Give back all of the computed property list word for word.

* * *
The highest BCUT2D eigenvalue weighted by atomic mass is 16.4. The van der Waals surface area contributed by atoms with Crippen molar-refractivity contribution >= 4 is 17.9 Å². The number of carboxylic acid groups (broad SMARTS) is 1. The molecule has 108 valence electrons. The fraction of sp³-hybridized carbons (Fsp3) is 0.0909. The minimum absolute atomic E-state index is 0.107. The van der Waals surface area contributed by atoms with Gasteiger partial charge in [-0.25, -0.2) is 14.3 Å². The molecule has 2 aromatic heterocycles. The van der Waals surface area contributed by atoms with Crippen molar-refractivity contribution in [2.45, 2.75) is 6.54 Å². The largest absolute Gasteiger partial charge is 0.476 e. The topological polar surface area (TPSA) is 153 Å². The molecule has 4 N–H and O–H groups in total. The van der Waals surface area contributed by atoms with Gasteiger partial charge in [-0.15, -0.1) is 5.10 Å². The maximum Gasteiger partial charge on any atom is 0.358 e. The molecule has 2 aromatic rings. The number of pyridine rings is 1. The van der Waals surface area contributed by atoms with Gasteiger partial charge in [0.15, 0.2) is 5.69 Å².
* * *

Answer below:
The highest BCUT2D eigenvalue weighted by atomic mass is 16.4. The van der Waals surface area contributed by atoms with Crippen molar-refractivity contribution >= 4 is 17.9 Å². The number of carboxylic acid groups (broad SMARTS) is 1. The molecule has 108 valence electrons. The fraction of sp³-hybridized carbons (Fsp3) is 0.0909. The minimum absolute atomic E-state index is 0.107. The van der Waals surface area contributed by atoms with Gasteiger partial charge in [-0.25, -0.2) is 14.3 Å². The molecule has 2 aromatic heterocycles. The van der Waals surface area contributed by atoms with Crippen molar-refractivity contribution in [2.45, 2.75) is 6.54 Å². The largest absolute Gasteiger partial charge is 0.476 e. The topological polar surface area (TPSA) is 153 Å². The molecule has 4 N–H and O–H groups in total. The van der Waals surface area contributed by atoms with Gasteiger partial charge in [-0.15, -0.1) is 5.10 Å². The maximum Gasteiger partial charge on any atom is 0.358 e. The molecule has 2 aromatic rings. The number of pyridine rings is 1. The van der Waals surface area contributed by atoms with Gasteiger partial charge in [0.15, 0.2) is 5.69 Å².